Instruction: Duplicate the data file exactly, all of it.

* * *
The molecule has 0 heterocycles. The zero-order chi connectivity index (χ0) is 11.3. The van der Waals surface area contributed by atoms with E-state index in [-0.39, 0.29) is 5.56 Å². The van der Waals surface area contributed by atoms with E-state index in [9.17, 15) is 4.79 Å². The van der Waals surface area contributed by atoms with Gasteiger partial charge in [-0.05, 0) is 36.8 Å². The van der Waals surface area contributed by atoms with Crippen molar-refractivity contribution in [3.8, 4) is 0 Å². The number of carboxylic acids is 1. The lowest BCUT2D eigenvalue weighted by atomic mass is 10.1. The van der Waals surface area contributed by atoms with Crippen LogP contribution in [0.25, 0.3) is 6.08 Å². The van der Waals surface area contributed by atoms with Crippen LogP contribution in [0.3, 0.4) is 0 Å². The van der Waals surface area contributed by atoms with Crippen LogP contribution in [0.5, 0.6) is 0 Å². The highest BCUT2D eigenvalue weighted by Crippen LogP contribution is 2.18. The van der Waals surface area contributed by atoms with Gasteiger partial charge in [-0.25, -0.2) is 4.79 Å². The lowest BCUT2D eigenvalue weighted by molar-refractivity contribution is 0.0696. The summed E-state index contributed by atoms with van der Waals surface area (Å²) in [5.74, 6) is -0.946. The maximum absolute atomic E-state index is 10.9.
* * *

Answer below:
The molecule has 0 heterocycles. The zero-order chi connectivity index (χ0) is 11.3. The van der Waals surface area contributed by atoms with E-state index in [-0.39, 0.29) is 5.56 Å². The van der Waals surface area contributed by atoms with E-state index in [9.17, 15) is 4.79 Å². The van der Waals surface area contributed by atoms with Gasteiger partial charge in [-0.05, 0) is 36.8 Å². The van der Waals surface area contributed by atoms with Crippen molar-refractivity contribution in [3.8, 4) is 0 Å². The number of carboxylic acids is 1. The lowest BCUT2D eigenvalue weighted by atomic mass is 10.1. The van der Waals surface area contributed by atoms with Crippen LogP contribution in [0.25, 0.3) is 6.08 Å². The van der Waals surface area contributed by atoms with Crippen LogP contribution in [0.3, 0.4) is 0 Å². The van der Waals surface area contributed by atoms with Crippen LogP contribution in [0.5, 0.6) is 0 Å². The highest BCUT2D eigenvalue weighted by Crippen LogP contribution is 2.18. The van der Waals surface area contributed by atoms with Gasteiger partial charge in [-0.25, -0.2) is 4.79 Å². The lowest BCUT2D eigenvalue weighted by molar-refractivity contribution is 0.0696. The summed E-state index contributed by atoms with van der Waals surface area (Å²) in [5.74, 6) is -0.946. The maximum absolute atomic E-state index is 10.9.